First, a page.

So it comes as no surprise that his latest venture — Local Pig — at 2618 Guinotte Avenue will be a modern butcher shop slated to open in January — the kind of place where ordering whole hogs is the reason for its existence.
“Nobody else has done it yet. It’s like the pop-up restaurant. I know it’s out there in other cities like San Francisco and Brooklyn; it’s just not here yet,” Pope says.
“Matt and I met the old-fashioned way … Craigslist,” Pope jokes.
The duo had initially planned to collaborate on a restaurant, but the butcher-shop idea started to dominate the conversation. After considering locations in Waldo and the West Plaza, the pair drove down to see a building a block and a half from Knuckleheads Saloon in the East Bottoms.
“I always used to come down to Seattle Fish, and I’d see this cool little spot that was always empty,” Pope says.
The space, which Pope believes was last a pre-Prohibition saloon (faded lettering on the exterior brick reads, “Saloon. ED J. Smith. Prop.”), is 1,600 square feet with a fresh coat of white paint. Blue painter’s tape has been laid out on the brushed concrete floor to mark off where the glass display case will hold the shop’s meats. A wall will have an oversized, chalkboard menu listing the contents of the deli case, while an opposite wall will feature a butcher’s diagram of a pig with the dotted lines to represent the different cuts.
“People will have to want to come down here, and we need to make the shop inviting, a destination for them,” Pope says.
The Local Pig will have herb boxes in the front windows during the winter months, but the partners will work a small garden plot in the back in the spring and summer. The garden is part of what attracted Kafka to the butcher-shop concept. The process engineer, who works for Children’s Mercy, grew up on a farm in South Dakota. There, he was helping grow corn and green beans and raise livestock. In the back of the Guinotte Avenue shop, he’ll be planting peppers, tomatoes and herbs.
“I’m trying to get back to my roots. It’s not only about knowing where your food comes from, but I believe that the food you grow yourself tastes different,” Kafka says.
The vegetables and herbs will be used for the sausages, but they also will be turned into chutney, mustards and house-made pickles.
“It’s about things that complement the meat, something you might get a quart of when you pick up a few sausages,” Pope says.
The meat will be sourced locally when possible, but Kafka and Pope both stressed that whatever they sell, they’ll be able to tell people exactly where and how the animal was raised. That’s why they’re considering Duroc pork from a family farm in Minnesota and lamb from Colorado.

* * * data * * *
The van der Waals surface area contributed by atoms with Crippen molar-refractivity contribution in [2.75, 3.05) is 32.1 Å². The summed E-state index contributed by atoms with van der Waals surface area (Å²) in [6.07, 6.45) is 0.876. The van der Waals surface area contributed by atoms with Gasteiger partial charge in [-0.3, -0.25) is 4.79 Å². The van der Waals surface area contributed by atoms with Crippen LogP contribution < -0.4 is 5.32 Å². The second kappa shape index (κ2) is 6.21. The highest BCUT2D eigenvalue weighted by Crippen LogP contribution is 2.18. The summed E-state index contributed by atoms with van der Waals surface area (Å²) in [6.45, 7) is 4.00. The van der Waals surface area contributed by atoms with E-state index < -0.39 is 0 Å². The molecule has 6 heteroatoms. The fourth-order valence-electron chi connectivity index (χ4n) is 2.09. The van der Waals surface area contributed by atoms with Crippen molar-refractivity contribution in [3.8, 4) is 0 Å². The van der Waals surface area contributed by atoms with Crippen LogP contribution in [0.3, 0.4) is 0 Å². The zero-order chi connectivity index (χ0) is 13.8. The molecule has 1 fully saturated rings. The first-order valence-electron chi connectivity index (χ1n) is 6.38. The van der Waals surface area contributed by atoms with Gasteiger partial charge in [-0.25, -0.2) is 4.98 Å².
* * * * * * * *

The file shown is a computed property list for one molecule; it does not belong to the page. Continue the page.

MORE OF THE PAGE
“We’re going to use quality products to make fun and interesting sausage,” Pope says.
The sausage lineup will be seasonal, like a restaurant menu, with six to eight choices in the case at any time. Pope and his butcher, Phil Cline, 25, have already been experimenting with lamb and feta sausage, pork and black garlic links, summer sausage with fresh corn and ramp sausage (which Pope first made at R Bar) in the spring. The plan is to initially make everything fresh, but there is a freezer on-site. In addition to sausage, Local Pig will sell chops, prime cuts of meat, and Canadian bacon.
“We’d love to have the product turn over to where it’s always fresh, but that will depend on what happens with the shop,” Pope says.
Cline, who worked with Pope at the American and Extra Virgin, is just back from a six-week apprenticeship in Italy. Cline worked under Dario Cecchini — made famous in Bill Buford’s Heat — at his Panzano butcher shop and three restaurants.
“It was 16 and 17 hours days. But every day I got to try something new, just walk up to the case and sample some salumi,” Cline says.
He and Pope will be leading whole-hog butchering classes once the Local Pig has opened, similar to the classes that Pope teaches now at the Art Institutes International-Kansas City. They’ll also be making charcuterie and pate. The partners, Pope and Kafka, are considering a sausage-of-the-month club or subscription service for sausage. If the shop in the East Bottoms proves popular, they could envision a retail outlet in Waldo or the West Plaza with their initial location serving as the production center.
Still, they recognize that people first need to find them. Even though it’s less than five minutes from downtown, the area around them is mostly industrial. Their neighbors are warehouse facilities and automotive scrap yards.
“It’s like the Justus Drugstore or Krizman’s [Sausage]. It’s the mystique of an area you haven’t been to,” Kafka says.
This is a moment familiar to Pope, who last worked in the West Bottoms — an area where you only went to eat at the Golden Ox until three years ago.
“The East Bottoms is like the West Bottoms was,” Pope says, “we just need to get people here.”